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What is a General Partnership?

What is a General Partnership?

Mike Wakeford

The Partnership Act 1890 defines a General Partnership, otherwise commonly known as an Ordinary Partnership or Business Partnership, as two or more individuals ‘carrying on a business in common with a view of profit’. 

The provisions of this legislation provide guidance on how the partnership operates, and in the absence of a partnership agreement containing provisions to the contrary, means that: 

•    Partners have equal rights and responsibilities relating to the management of the business
•    Partners are entitled to an equal share of the profits and are liable to losses, regardless of the capital they have contributed
•    Most decisions are made under a majority vote
•    Important decisions that affect strategic direction of the business, introducing a new partner and other fundamental matters requires the consent of all partners

This is one reason among many why all partnerships should always have a written agreement, even if it is a partnership with members who are all in the same family.  


General Partnerships do not need to be registered at Companies House and subsequently make regular filings, which can makes things a lot simpler. 
Profits made from the partnership are shared between the partners, and each partners is taxed individually on their shares of the profits, rather than the tax liability falling on the partnership itself.


 A General Partnerships is not a legal entity, and this can come at a cost. General Partnerships cannot own property and other assets, make contracts with third-parties or grant security in its own right but can still file a law suit and be sued in the name of the firm. 
Partners in a General Partnership are personally liable for debts accrued by the business and other obligations. Creditors can claim a partner’s personal assets as a means of recovering the partnership debts, even if that partner had nothing to do with the decision to incur the debt.  This is under the legal principle that all partners have a joint and several liability for all partnership debts.   
The personal liability of a General Partnership can be daunting, which is why many people look towards setting up their business as a limited company or a limited liability partnership. 


Starting a General Partnership is quite straight forward. Firstly, one of the partners will need to be designated as the ‘nominated partner’. The nominated partner will be responsible for registering the partnership and the ongoing record keeping and reporting requirements.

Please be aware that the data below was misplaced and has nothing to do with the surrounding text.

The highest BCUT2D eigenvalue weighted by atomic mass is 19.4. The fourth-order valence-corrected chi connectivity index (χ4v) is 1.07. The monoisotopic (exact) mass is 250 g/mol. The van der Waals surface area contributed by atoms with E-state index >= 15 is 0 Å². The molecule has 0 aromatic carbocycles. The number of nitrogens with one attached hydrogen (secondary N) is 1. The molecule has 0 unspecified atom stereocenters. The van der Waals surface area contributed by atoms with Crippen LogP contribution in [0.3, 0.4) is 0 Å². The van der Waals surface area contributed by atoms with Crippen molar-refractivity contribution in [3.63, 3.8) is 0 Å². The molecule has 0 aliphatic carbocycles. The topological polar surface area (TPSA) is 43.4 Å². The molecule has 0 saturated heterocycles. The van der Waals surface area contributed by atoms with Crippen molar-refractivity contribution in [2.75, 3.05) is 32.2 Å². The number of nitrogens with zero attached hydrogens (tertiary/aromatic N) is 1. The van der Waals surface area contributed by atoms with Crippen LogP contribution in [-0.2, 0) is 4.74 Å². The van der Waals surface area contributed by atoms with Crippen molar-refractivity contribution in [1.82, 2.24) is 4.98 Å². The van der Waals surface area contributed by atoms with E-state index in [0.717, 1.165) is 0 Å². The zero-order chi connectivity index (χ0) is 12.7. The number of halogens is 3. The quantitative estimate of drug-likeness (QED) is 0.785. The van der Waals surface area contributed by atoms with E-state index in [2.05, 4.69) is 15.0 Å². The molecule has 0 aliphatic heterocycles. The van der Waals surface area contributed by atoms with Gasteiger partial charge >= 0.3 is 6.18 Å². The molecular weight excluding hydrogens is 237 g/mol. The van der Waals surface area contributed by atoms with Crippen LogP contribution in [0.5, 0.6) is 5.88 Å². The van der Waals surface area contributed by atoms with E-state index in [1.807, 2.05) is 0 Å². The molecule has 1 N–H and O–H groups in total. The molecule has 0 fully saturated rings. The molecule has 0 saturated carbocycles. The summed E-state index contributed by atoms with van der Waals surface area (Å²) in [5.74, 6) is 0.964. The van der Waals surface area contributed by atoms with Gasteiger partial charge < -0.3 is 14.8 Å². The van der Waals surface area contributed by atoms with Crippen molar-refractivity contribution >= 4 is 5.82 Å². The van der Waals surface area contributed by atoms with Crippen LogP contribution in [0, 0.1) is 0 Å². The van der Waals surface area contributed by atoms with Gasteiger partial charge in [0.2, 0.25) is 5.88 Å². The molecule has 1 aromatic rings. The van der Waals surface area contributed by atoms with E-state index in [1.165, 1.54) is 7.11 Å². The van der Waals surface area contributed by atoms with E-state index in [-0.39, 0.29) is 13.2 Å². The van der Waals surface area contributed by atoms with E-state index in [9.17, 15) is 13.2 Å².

To start, the nominated partner should consider the following:

•    The name of the partnership (also consider the rules around naming a business as these will still apply)
•    Does the partnership require permission from a local authority, a licence, sector regulator or professional body
•    Registering the partnership with HMRC 
•    Individual partners will need to register with HMRC to submit their own income tax returns
•    Premises, IT, and other equipment to run the business. These are owned by individual partners, not the business itself
•    Setting up the appropriate banking arrangements and bookkeeping
•    Registering the business for VAT should the business’s turnover exceed £85,000 per year or should the partners agree to register voluntarily
•    Register for the Pay As You Earn (PAYE) payroll scheme should the business offer employment
•    Obtain any mandatory business insurance and personal liability insurance or any other insurance the partners agree is suitable

Remember, there is no need to notify Companies House when setting up a General Partnership. 


A General Partnership is not itself liable to pay tax on its income. Instead, each individual partner is taxed on their share of the partnership’s profits and gains. Partners can normally claim relief for their share of a loss if one arises.  What is not possible is for a situation to arise where some partners have taxable profits and some have taxable losses in the same tax year.

A partnership tax return is prepared each year and the profits are allocated within that return to the partners, who have to include their profit share as shown in the partnership tax return in their personal tax return, and pay tax and NI on it accordingly. 

If the partnership’s income exceeds the VAT threshold of £85,000, or the partnership has voluntarily registered for VAT, then the partnership will be required submit their VAT returns to HMRC. 

It’s important that partners make themselves aware of the coming tax changes that specifically impact General Partnerships. As of April 2025, General Partnerships are set to join Making Tax Digital for Income Tax Self Assessment (MTD for ITSA)

If you’re thinking of setting up your own partnership, whether that be a General Partnership or a Limited Liability Partnership, the team at Moore (South) can guide you in the right direction. We often provide our clients with Consultancy and Advisory Services on setting up a new business. Contact us today to get started.